Filing for Bankruptcy During a Divorce: What You Need to Know

Posted by Antonio G. Jimenez, Esq. | Oct 05, 2023 | 0 Comments

In general, you can file for bankruptcy during a divorce in Florida. However, there are several considerations and implications to be aware of:

1. Simplifying Asset and Debt Division: If you file for bankruptcy before your divorce is finalized, it may simplify the division of assets and debts in the divorce proceedings. Once bankruptcy discharges certain debts, these debts are no longer a point of contention in the divorce.

2. Automatic Stay: When you file for bankruptcy, an automatic stay is imposed. This means that all collection actions against you will be paused. In some instances, it can also delay the divorce process, especially if financial issues are unresolved.

3. Type of Bankruptcy: If you're filing for **Chapter 7 bankruptcy**, the process might be relatively quick, potentially concluding within several months. This can allow your divorce to proceed with a clearer financial picture. On the other hand, **Chapter 13 bankruptcy** involves a 3 to 5-year repayment plan, which might complicate the divorce process due to its longer duration.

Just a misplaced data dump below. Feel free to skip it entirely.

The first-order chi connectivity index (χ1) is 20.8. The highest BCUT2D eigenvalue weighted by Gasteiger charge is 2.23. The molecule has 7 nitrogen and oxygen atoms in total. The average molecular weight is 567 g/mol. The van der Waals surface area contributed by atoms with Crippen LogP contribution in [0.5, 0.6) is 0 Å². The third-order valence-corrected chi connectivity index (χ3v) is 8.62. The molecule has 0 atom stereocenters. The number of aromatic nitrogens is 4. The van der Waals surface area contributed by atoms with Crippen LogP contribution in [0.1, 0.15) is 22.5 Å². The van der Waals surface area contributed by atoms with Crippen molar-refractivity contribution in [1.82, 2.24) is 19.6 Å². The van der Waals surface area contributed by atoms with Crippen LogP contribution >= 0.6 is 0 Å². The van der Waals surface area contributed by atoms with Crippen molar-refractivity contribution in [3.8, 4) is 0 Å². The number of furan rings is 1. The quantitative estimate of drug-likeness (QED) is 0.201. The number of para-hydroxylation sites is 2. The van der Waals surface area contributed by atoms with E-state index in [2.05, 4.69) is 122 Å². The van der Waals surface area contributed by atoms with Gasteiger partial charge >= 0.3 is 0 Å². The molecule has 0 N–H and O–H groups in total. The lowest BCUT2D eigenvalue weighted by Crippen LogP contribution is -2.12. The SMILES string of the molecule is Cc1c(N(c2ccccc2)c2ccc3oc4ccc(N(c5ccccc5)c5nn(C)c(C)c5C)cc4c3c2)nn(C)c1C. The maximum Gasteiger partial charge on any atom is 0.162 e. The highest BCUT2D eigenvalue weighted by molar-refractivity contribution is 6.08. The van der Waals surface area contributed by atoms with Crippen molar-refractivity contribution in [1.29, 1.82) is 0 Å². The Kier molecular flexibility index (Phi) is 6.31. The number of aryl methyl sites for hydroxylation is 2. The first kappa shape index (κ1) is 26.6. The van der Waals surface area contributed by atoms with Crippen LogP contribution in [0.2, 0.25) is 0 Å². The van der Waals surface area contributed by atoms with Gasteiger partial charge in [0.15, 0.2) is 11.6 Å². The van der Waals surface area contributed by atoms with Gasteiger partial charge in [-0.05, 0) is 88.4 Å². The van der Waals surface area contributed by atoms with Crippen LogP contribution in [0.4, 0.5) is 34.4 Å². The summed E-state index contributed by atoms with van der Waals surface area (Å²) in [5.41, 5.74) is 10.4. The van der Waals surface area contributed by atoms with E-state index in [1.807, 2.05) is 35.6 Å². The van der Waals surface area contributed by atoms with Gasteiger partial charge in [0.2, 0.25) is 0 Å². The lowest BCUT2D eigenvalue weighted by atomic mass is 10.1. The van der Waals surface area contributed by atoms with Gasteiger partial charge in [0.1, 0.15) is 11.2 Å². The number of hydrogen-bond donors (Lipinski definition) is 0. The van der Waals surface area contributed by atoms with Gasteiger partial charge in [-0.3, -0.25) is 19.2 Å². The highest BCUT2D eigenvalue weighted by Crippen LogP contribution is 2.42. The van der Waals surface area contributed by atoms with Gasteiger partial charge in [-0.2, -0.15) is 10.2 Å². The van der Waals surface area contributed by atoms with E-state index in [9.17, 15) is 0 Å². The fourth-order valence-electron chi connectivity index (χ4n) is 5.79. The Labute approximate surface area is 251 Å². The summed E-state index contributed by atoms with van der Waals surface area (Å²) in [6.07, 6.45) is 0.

4. Joint Debts: If you and your spouse have joint debts and only one of you files for bankruptcy, the creditor may attempt to collect the entire debt from the non-filing spouse.

5. Property Division: If you file for bankruptcy while your divorce is ongoing, it could complicate how property is divided. The bankruptcy court may have a say in what happens to your joint assets.

6. Legal Costs: Both divorce and bankruptcy come with legal fees and costs. It's important to consider whether you can afford to pay for both processes simultaneously.

7. Strategic Timing: Some individuals choose to file for bankruptcy before starting the divorce process to simplify asset and debt division. Others might wait until after the divorce is finalized to determine if bankruptcy is necessary.

8. Attorney Consultation: Given the intricacies involved in both bankruptcy and divorce, it would be wise to consult with both a family law attorney and a bankruptcy attorney to determine the best course of action for your specific situation.

In essence, while it's possible to file for bankruptcy during a divorce in Florida, the decision involves multiple factors and potential complications. It's crucial to understand the implications fully and seek professional legal advice before proceeding.

About the Author

Antonio G. Jimenez, Esq.

Managing Attorney and Founder


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